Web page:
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Without further ado, here is our garage:

Our garage is a little less than 18.5′ x 21.5′, a “compact” two-car garage. Since it is not over-sized, we decided that we would not use it as storage from the beginning. here are the plans we have for the garage:

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A workshop and shelter for both cars

We want to be able to park both cars here – Denver gets snow and ice storms in winter and hail in spring, and we want to be able to protect our cars against bad weather. Slav also wants to be able to maintain our cars here, which means having plenty of space around a car when it is parked in the garage. Because of its size, there is not a lot of room on each side when we park two cars inside at the same time (you can see from the video how little space we have on each side of the garage door). That means that we cannot set up deep work benches or store bulky items on the side of the garage.

Limited by the width, the only space for a work bench in this garage is at the back. When we got our electrical work done, we asked our electrician to put in a series of outlets along the back wall:

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We already had a chest freezer, which was settled in the corner of the garage. We then taped the floor to determine the size of the work bench:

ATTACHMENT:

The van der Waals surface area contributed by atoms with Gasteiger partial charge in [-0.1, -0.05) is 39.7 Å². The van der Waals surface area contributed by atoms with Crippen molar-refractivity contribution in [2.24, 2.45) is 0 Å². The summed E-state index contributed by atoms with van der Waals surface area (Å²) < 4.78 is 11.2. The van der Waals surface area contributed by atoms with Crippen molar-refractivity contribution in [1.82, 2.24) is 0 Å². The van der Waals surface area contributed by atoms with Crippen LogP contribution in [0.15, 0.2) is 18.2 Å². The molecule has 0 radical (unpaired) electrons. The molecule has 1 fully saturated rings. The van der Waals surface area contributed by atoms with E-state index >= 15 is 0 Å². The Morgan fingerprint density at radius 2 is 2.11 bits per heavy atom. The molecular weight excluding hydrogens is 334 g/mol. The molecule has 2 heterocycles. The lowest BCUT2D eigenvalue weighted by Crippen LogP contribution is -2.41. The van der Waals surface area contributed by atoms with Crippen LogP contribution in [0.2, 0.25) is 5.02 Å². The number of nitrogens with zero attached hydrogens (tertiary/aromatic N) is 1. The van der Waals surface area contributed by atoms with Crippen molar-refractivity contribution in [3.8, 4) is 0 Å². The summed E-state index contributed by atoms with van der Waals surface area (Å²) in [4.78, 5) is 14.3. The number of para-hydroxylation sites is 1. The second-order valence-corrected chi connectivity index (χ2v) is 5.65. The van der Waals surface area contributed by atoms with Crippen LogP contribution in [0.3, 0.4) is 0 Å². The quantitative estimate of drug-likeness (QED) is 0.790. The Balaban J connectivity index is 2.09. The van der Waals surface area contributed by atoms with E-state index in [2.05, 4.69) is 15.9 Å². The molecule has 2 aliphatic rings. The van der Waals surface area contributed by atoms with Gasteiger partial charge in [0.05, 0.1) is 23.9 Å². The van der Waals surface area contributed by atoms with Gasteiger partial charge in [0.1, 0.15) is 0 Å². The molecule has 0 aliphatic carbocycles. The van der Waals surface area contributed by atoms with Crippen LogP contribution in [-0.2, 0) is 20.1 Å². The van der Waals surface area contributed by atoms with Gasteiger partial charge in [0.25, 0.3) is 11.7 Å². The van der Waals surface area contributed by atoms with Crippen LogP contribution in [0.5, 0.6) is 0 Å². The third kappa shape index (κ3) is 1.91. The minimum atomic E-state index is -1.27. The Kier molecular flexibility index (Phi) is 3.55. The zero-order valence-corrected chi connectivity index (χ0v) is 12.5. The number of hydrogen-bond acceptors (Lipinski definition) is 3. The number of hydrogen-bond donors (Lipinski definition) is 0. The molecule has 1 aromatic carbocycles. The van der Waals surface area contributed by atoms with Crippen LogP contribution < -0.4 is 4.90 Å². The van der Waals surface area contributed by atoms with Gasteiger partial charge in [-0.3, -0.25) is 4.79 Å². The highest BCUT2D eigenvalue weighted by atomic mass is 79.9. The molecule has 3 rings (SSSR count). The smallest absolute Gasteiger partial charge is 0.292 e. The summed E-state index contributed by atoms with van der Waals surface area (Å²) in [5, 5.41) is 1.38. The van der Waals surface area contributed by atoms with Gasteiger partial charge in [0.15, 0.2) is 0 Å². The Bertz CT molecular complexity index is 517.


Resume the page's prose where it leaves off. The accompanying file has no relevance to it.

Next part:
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The future work bench will be 3′ deep and 40″ tall, and run between the freezer and the garage door area. It will look something like this:

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You can see the outlets right above the bench, the garage door to its left and the freezer to its right. The cylinder next to the freezer is Slav’s winter tires, and the rectangle block indicates the bench seating we inherited.

All the tools and the Shop-Vac will be stored underneath the work bench. For small tool storage, Slav got some pegboards from Habitat for Humanity for only $8 a pop (the small one is only $3)! They will be mounted above the workbench and rest of the wall will be covered by drywall.

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A garage for work, not storage

The second plan we have for the garage is not to use as a storage. but rather delicate it to car work and DIYs. All of gardening stuff including our lawnmowers will be stored in the backyard shed, and we will try not to accumulate clothing or decor more than we can display.

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Aside from the work bench and Slav’s tools, we plan to mount a couple narrow shelving along the right wall, directly under the garage door track. All our paint cans will be organized on it. In this way they will not longer occupy floor space, and it will be easier for us to see what color of the paint we have. When we need to paint something, we just need to put some drop clothes down on the floor and it will become a paint corner.